My eyeballs feel like they’ve been boiled and hurled back into my head. With a slingshot. And someone apparently took a ball-peen hammer and went to town on my eye sockets while I slept.
If this is spring, you can keep it.
I’ve seen 51 springs, and this is the first time my body has decided it doesn’t like it. In years past, I noticed our annual coating of pollen the same way you notice the gauntlet of orange-and-white barrels on Dorchester Road—yep, there it is. Again. Big whoop.
Only this spring (which seems like summer already, with muggy nights and daily showers), my body didn’t say, “Big whoop.” It distinctly said—and I hope I’m translating correctly—“Aaaarrrgh! You’re fixing to die.”
It’s not like my nose is running and my eyes are itching. I’m just exhausted and everything above my teeth feels like it’s going to explode. When I give Widdle the snarky side-eye, which is several times a day, you can almost hear my eyeballs click back into place.
Widdle was eating a sloppy tomato sammich last night as I sat clutching my throbbing brow. “I swear my eyes are going to pop out on stalks,” I muttered. “Can eyeballs actually burst?”
Widdle coughed and put down his food. “Tomatoes aren’t that good this year,” he said. Then, sympathetically: “Why don’t you take two ibuprofen?”
That’s just it, you see: I hate to take medicine. Hate it. I worry about what it may do to my liver, not to mention most meds make me sick. After I had sinus surgery in 2010, the doctor gave me pills to take for nausea. I threw them up. I swallow a sleeping pill every night and that’s quite enough to choke down, thank you very much.
I do not do sickness well, and the fact that I’m a lifelong hypochondriac doesn’t help. Here’s the thing: I follow a healthful diet, run 30 miles a week, avoid caffeine and go to bed every night by 11 p.m. I do all these things so I won’t get sick. Which means that when I do get sick, it scares me to death.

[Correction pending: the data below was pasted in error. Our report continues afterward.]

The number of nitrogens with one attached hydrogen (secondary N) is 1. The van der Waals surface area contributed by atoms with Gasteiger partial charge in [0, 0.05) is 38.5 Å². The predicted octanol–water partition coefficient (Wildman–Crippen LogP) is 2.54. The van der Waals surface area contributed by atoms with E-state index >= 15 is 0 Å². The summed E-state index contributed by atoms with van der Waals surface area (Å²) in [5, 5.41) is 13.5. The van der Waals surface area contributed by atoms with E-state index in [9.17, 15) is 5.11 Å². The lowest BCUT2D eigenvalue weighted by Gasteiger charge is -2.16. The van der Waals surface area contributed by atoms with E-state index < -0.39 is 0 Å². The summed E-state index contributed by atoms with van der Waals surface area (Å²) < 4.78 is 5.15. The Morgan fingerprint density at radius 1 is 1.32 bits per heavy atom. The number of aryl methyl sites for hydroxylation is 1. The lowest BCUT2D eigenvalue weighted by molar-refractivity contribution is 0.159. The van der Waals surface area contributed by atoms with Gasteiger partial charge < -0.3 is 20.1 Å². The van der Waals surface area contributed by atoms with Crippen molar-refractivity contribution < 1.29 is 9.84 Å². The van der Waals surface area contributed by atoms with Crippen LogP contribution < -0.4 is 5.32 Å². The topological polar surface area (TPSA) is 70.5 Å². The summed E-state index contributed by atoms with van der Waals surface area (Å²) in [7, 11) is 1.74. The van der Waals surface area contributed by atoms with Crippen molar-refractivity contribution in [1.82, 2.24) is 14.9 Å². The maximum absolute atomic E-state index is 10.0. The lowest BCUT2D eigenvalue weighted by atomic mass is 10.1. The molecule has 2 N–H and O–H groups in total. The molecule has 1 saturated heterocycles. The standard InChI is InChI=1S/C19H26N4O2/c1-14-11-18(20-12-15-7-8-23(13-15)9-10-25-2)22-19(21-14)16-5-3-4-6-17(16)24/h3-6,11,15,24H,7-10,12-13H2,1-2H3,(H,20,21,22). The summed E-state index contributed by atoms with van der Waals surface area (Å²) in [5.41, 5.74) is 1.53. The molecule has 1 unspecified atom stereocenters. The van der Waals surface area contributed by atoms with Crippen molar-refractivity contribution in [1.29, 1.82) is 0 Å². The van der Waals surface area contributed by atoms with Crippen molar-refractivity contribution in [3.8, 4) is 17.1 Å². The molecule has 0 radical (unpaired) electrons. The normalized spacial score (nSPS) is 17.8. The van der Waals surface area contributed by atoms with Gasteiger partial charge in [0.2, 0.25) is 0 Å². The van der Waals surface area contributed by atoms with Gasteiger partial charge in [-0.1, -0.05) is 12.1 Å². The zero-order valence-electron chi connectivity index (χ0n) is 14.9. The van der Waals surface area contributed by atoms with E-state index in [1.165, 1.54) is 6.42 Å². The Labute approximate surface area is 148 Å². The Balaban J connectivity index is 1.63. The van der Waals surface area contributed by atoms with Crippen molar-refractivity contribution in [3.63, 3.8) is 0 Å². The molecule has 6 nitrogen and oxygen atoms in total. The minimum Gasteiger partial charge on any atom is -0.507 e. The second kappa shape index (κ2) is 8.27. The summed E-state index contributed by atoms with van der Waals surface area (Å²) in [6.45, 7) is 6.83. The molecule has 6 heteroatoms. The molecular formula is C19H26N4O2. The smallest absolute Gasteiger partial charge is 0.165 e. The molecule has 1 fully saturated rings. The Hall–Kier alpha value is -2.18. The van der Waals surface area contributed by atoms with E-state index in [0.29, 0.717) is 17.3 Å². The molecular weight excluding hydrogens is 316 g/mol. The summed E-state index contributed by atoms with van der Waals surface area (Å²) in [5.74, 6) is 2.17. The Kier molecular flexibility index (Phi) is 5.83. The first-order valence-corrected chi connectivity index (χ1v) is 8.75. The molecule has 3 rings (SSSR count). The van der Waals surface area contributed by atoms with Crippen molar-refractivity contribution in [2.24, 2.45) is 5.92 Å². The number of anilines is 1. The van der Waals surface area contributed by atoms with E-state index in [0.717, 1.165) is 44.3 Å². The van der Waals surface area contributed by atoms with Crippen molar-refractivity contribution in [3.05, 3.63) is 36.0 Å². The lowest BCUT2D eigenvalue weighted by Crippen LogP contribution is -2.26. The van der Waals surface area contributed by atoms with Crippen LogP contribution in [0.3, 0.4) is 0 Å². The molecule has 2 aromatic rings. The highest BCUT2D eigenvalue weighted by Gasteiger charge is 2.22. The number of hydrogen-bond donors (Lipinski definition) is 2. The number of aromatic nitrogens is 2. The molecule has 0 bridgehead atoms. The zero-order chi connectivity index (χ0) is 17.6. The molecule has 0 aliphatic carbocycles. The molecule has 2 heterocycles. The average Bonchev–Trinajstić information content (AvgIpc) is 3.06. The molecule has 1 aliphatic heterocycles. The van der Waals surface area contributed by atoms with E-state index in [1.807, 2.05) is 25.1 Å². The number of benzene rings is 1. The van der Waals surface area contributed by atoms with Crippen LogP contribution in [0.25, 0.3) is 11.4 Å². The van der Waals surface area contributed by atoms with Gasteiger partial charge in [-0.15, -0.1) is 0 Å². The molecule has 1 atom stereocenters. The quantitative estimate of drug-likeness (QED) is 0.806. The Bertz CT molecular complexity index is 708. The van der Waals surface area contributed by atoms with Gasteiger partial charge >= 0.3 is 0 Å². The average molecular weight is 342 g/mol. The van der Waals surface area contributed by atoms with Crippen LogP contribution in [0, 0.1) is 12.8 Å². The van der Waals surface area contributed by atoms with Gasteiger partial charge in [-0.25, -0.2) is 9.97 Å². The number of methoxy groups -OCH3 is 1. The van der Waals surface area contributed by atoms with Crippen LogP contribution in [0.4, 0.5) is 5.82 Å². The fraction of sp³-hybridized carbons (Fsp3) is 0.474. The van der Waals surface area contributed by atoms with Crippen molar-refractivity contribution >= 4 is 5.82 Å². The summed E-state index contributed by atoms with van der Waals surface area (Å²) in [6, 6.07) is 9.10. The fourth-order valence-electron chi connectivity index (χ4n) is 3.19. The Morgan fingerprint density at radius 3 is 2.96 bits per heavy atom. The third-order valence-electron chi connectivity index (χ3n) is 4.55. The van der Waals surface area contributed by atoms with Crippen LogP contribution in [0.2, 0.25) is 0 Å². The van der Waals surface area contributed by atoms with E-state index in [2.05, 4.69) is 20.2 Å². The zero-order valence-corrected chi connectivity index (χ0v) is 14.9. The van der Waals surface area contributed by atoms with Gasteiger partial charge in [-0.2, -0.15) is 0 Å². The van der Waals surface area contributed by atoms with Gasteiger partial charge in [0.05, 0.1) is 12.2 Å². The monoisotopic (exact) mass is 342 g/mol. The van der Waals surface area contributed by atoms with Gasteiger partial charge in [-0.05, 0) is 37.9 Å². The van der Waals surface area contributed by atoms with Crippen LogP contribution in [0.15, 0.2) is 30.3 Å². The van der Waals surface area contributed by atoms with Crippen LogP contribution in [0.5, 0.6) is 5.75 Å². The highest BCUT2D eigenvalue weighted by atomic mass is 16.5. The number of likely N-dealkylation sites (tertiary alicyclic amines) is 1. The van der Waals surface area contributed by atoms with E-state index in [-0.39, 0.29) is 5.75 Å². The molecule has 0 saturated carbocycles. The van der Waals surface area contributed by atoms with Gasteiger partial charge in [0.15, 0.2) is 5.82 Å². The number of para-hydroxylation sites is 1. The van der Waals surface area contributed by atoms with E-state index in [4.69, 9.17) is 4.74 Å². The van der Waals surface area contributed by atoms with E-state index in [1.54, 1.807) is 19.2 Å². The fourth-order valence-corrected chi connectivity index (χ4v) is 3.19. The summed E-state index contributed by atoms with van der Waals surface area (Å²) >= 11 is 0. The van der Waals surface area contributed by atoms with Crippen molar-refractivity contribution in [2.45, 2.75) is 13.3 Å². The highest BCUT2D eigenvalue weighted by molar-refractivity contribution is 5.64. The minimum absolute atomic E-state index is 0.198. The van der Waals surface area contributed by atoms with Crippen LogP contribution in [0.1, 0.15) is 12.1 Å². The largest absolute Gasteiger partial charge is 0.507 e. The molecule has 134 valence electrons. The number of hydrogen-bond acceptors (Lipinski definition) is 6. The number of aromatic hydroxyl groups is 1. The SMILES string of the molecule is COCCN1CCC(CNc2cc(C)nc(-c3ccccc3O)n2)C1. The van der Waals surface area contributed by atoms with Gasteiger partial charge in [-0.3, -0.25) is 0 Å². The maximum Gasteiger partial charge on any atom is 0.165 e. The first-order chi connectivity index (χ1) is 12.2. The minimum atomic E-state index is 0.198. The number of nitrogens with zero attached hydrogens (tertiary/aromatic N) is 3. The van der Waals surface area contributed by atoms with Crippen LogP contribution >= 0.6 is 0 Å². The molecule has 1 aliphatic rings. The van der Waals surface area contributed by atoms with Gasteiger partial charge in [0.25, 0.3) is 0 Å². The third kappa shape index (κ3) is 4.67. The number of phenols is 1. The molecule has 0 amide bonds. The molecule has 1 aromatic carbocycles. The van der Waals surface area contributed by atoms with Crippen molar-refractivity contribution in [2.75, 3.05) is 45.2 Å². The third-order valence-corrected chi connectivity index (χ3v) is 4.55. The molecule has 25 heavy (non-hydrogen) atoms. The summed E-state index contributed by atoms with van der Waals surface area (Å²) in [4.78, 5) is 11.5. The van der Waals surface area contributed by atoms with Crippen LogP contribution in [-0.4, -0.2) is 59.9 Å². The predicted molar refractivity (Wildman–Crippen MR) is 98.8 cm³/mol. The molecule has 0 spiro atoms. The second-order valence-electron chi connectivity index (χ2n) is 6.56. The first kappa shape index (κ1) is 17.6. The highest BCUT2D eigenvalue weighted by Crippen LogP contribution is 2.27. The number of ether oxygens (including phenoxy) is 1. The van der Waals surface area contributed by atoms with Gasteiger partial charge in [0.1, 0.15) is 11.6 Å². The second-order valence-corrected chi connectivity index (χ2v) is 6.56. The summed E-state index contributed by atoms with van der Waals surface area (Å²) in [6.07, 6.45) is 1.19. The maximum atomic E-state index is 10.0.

My reasoning goes something like this… “Despite my best efforts, my body has betrayed me. Thus I am doomed to die a slow, hideous death.”
To put it another way: If I sneeze twice, I make a new will.
Widdle, of course, is the exact opposite. The man is John Wayne tough. A few months ago he announced, “I don’t feel well.” Turns out his not feeling well includes vomiting, fever and a blinding headache.
He shrugged off my hysterical flutterings and pleas to go to the doctor. “I just need to rest,” he said, and crawled into bed. He stayed there exactly 24 hours. (I was beside myself, imagining an empty life as the Widow Widdle.) Then he got up, ate breakfast, whistled a tune in the shower and went to work. I’d have been writing down the name of my favorite florist and hymns for my homegoing service.
My current condition can best be described in the words of the ER doctor who treated me for norovirus a few years back: “The good news is, you’re not going to die. The bad news is, you’re not going to die.”
As Widdle helpfully pointed out, no one has ever died from a little pollen.
‘Scuse me while I click my eyeballs back in place.
Julie R. Smith, whose tombstone will say, “I told you so,” can be reached at firstname.lastname@example.org.